One of the various names for this piece of hosiery for women is yoga pants, which shows that they are intended for athletic purposes. It has become fashionable to wear them in the workplace, for casual activities — and apparently even to religious services. People have described leggings as looking like they were "painted on". I've seen them and agree with that description. They are not mentioned in the company dress code where I work, but other items of modesty are addressed such as strapless tops. Ironic, I think.

Christianity and other religious emphasize modesty among both men and women, but especially for women because of the aforementioned visual stimulation of men. I have seen atheopaths (who compulsively oppose almost anything that the Bible upholds) say that immature men are the problem, so the "freedom" of women should not be at issue. Such an argument is both ignorant and risible.

Years ago, there was a controversy about thongs on beaches. I was puzzled. As a child, I used to wear what we called thongs (sometimes called sandals), but I grew to dislike them. Today, that unpleasant bit of footwear are known as flip-flops.

Nowadays, a thong is a skimpy bit of apparel that is like fabric spaghetti splitting the buttocks, then brought up between the thighs and attached to a waistband. (Many jurisdictions consider them to be indecent and they are outlawed.) I remember a television show, perhaps it was Phil Donahue, where a woman with a snide attitude was given the microphone and said, "What's the big deal? Everybody's got a butt!" Sure, princess, but everybody doesn't necessarily want to look at yours in a public place — or see those other parts that are normally kept private.

It seems that some people are too selfish to be considerate of others, even at the point of being visually provocative. This strikes me as narcissistic as well as selfish.

As Dr. Mohler points out in his analysis, the Bible tells us that we keep private parts private. Certain areas of the body are to be presented between a husband and wife, not paraded for the prurient desires of strangers.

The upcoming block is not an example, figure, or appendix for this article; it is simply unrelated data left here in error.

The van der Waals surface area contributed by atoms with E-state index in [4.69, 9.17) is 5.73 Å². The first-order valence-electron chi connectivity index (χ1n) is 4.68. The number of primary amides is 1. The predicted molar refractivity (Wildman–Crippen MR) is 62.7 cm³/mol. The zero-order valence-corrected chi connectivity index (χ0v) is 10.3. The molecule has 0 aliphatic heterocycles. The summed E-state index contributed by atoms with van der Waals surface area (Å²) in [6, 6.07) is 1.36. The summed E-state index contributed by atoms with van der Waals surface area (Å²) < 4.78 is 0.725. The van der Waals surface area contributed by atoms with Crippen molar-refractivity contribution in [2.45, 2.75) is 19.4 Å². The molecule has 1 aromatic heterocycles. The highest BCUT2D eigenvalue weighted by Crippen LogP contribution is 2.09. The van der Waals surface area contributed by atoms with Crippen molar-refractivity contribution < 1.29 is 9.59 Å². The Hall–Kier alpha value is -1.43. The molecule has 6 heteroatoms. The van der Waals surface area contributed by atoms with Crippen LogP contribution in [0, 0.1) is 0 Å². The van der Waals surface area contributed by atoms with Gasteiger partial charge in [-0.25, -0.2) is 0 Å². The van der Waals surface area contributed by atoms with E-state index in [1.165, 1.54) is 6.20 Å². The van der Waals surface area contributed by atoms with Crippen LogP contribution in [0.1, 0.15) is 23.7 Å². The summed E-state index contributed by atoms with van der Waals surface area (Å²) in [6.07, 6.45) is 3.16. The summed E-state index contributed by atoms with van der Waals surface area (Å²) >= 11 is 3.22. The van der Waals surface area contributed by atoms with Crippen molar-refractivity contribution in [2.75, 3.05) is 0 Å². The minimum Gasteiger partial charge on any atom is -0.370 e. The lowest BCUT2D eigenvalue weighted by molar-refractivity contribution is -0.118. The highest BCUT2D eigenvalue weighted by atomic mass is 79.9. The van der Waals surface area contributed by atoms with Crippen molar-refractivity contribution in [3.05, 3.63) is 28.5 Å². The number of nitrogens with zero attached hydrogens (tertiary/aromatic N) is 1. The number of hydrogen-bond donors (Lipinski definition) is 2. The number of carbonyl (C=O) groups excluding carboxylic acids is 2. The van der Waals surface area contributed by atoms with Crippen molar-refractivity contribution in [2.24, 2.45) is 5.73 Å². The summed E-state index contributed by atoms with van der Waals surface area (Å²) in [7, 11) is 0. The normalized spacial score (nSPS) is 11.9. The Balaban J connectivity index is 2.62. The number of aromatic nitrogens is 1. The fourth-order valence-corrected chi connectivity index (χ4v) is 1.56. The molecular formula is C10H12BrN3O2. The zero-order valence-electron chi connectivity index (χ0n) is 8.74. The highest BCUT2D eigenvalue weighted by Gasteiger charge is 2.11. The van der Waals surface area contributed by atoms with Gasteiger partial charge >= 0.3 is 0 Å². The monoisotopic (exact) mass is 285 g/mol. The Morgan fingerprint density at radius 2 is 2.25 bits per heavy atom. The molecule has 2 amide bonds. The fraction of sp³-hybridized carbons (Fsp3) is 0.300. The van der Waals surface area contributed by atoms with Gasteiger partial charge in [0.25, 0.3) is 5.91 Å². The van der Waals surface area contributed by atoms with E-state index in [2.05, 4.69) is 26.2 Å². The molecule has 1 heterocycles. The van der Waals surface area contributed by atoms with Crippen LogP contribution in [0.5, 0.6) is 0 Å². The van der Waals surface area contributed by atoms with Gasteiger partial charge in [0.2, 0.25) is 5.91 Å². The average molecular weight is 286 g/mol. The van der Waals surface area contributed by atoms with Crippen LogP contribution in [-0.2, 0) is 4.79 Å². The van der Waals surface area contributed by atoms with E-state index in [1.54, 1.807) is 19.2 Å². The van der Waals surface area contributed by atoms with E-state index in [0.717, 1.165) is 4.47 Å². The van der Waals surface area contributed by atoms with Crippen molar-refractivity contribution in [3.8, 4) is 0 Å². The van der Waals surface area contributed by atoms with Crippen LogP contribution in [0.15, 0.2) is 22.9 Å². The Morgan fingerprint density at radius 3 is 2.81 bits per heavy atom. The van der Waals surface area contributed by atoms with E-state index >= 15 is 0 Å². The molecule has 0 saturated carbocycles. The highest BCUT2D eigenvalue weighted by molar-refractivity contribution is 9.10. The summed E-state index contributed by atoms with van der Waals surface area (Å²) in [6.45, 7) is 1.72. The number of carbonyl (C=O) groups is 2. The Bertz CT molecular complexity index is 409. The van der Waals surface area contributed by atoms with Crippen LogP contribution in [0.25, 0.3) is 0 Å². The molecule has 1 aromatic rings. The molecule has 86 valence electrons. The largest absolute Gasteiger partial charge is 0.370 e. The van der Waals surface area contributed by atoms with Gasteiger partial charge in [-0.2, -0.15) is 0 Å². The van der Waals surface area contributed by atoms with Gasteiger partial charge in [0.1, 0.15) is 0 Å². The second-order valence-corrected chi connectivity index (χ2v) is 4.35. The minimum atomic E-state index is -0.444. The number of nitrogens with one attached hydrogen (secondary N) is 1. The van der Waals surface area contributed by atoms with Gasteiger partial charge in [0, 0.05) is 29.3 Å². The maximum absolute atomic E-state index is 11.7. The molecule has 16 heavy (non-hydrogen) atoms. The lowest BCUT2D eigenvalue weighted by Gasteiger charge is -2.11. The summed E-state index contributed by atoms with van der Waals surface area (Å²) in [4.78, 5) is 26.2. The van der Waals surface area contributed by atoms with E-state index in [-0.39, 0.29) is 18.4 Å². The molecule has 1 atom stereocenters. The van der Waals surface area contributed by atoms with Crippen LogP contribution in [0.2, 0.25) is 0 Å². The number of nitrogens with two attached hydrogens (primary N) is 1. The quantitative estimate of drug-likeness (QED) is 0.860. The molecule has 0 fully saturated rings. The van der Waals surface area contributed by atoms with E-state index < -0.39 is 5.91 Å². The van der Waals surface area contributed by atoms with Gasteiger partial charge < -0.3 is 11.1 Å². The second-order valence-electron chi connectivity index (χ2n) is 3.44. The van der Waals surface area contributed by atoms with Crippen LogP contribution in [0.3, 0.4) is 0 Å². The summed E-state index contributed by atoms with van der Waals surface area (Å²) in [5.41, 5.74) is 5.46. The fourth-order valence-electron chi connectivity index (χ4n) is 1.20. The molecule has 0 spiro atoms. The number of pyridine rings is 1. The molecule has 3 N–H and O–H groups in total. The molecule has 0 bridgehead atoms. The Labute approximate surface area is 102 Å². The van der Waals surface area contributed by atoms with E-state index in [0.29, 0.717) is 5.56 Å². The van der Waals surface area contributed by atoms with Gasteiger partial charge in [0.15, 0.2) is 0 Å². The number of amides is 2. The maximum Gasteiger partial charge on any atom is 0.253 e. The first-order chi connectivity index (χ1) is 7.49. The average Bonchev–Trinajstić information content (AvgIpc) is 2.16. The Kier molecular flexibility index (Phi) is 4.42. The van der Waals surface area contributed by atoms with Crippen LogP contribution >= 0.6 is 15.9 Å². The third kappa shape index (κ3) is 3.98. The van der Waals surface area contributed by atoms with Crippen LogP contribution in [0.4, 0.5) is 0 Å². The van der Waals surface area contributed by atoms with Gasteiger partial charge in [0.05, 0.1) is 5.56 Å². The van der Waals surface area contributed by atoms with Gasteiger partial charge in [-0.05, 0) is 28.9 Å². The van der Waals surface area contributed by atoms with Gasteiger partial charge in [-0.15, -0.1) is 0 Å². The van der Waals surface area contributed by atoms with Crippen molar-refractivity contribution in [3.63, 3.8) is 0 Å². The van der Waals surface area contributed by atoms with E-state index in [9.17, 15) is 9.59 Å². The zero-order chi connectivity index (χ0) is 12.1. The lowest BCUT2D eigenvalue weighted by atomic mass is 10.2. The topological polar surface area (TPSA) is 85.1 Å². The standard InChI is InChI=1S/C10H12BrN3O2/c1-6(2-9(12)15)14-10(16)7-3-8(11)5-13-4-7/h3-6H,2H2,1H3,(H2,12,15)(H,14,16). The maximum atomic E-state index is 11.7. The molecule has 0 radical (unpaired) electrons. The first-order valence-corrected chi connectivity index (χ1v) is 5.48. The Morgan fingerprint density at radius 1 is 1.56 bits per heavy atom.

In a silly 1958 short story called "Do Unto Others" by Mark Clifton, some prissy Earth women took a notion that the buck naked octopus-like inhabitants of Capella IV needed to be clothed. Let's assume for a moment that such critters exist. While forcing modesty on space aliens may seem well-intentioned, it is also pointless because they are not children of Adam and Eve. You'll see what I mean in a moment.

People may ask why we wear clothes in the first place. I mean, aside from cold weather and such. Clothing goes back to Genesis. After Adam and sinned, they felt the need to cover themselves (Gen. 3:7). God said, "Ain't no way", and covered them with the skins of animals (Gen. 3:21). This was the first covering for sin, and blood was shed.

You'll have to do some research on the theology involved, but animal sacrifices in the Old Testament were a temporary covering for sin and foreshadowed the coming of Jesus Christ. Bloodshed is necessary to cover sin. God the Son, our Creator, took on human form, died on a cross for the remission of our sins. He bodily arose on the third day, defeating death and doing away with the animal sacrifices.

Our clothing and modesty are reminders of not only respect for each other, but of sin covering. Jesus Christ attained the victory over sin and death. Most professing Christians celebrate Easter, and we have a great reason to do so. Sins are no longer covered. Instead, Christians are forgiven and we are children of the living God.

Sunday, April 1, 2018

Examining the Witnesses of the Resurrection

Using science, psychology, and years of refinement, investigators have developed some rather impressive systems at determining the truth of "Who did it" and "How it happened". This can apply to horrendous criminal cases, reasoning to a conclusion, and other applications.

From a legal perspective, the witnesses of the Resurrection are entirely reliable.
Credit: RGBStock / Robert Linder
Circumstantial evidence can only get you so far. Forensic (historical) science involves determining past events with evidence that exists in the present, so it gets mighty difficult when a significant amount of time passes. Eyewitness accounts are extremely important, and when hitched to a team with circumstantial and forensic materials, you are likely to reach a logical conclusion.